What is it with Pakistanis and their fake English accents?
Our day began at a coffee shop with a waiter and waitress bending over backwards to impress everyone with their English. Right from the customary “what would you like to eat, Sir?” to the parting “thank you” – every single word hurt our ears. Not that we had any problems deciphering the accent, having mastered it long ago, still it felt that we were being addressed by aliens from another planet.
But why just coffee shops? We’ve heard shop-helps, pizza boys, phone executives, students, professionals and even those who are comfortable with the language spewing accents.
Our first exposure to assorted accents was on Dawn TV over four years ago. It wasn’t exactly easy to follow the spurious combinations that hit our hearing apparatus. We soon realised we weren’t the only ones who had difficulty deciphering accents. We would often hear guests and correspondents ask (read complain to) the anchor: “Can you please repeat the question?” And repeat the anchor did, sometimes not just once, but twice and even thrice.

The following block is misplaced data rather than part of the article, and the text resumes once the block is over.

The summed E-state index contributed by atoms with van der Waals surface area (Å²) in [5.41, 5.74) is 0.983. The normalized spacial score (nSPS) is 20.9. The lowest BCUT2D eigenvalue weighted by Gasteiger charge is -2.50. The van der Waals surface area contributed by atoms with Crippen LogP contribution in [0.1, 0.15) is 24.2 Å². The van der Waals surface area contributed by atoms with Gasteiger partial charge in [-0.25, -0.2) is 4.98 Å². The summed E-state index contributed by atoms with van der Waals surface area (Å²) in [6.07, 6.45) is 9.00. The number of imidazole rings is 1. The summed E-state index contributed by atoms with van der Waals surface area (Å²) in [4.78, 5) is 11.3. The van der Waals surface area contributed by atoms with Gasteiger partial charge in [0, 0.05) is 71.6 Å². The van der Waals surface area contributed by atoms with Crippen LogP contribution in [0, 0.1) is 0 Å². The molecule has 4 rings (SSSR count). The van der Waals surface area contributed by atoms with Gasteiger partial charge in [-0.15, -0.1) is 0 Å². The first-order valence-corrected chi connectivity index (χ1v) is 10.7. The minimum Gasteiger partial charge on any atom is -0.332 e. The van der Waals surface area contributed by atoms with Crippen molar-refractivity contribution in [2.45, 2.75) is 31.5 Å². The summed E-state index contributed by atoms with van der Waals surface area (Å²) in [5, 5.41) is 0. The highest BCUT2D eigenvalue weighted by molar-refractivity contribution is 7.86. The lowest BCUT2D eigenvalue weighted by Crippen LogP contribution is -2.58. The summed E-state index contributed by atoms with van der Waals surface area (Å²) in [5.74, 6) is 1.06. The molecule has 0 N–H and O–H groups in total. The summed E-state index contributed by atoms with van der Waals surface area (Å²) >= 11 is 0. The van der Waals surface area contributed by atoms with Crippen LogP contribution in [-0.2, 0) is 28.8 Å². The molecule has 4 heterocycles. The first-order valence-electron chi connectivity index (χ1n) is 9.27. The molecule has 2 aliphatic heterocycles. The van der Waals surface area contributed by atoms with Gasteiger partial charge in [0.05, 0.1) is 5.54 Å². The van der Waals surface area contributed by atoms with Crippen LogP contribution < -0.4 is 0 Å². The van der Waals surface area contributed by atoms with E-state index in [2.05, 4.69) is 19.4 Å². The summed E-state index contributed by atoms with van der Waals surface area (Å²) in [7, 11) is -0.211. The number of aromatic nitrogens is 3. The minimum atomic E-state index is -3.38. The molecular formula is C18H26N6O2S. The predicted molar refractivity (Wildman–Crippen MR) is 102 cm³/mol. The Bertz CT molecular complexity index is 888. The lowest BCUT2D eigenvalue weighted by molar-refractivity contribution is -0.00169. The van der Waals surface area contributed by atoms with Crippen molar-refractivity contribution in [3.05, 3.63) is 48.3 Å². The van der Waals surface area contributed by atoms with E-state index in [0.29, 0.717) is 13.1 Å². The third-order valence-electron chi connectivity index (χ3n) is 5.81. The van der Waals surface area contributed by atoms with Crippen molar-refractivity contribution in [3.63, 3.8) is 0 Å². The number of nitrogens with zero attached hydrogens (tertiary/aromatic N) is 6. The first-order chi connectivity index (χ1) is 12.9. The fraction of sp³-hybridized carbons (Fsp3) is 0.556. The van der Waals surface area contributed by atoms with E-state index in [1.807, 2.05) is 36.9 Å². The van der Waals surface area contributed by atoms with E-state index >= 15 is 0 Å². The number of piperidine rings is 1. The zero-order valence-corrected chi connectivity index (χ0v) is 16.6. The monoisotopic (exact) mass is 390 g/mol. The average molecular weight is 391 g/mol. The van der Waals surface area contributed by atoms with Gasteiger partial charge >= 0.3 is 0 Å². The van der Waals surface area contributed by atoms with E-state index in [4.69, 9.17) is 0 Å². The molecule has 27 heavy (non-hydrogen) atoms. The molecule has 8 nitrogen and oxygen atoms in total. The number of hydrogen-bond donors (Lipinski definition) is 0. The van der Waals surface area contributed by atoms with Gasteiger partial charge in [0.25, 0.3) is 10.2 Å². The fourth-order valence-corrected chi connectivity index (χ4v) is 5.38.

The sudden jump from the Brit-American to very Punjabised/Pushtuised accents of correspondents and guests was equally hilarious. On the one hand, the correspondent in Swat struggled with his English and explained how he had heard “the voice of the helicopters”, and on the other, the anchor did “pohh, pohh, pohh” with a flourish to put the day’s news in perspective.
My husband and I were witness to a funny fake accent scene today. Two girls were in a fight with a boy. Neither could speak English but their accents even in anger were so in place and the ***** words were delivered with panache.
Why are you faaallowing us? Girl yelled in firangi English.
I am naaaat, Boy shot back matching accent.
Go **** yourself, Girl.
Go **** yourself, Boy.
Go **** yourself, Girl.
Go **** your face you *****, Boy.
Go **** your sister, Girl.
On this note, the two girls and the boy headed in opposite directions.
I have no clue who such people try and ape – Americans? British? But I do know that it is some sort of an inferiority complex that makes such people twist and turn their tongues.
Obviously, not everyone we have met has an accent. Some are too grounded to be bothered with accents. And some have real accents, which we are fine with.
Still it is a pleasure to meet people who even after living abroad for several years do not unleash accents. One such person who comes to mind is author-translator Musharraf Ali Farooqi. His non-accented English was music to our ears even though we had feared otherwise before heading for his book launch last month.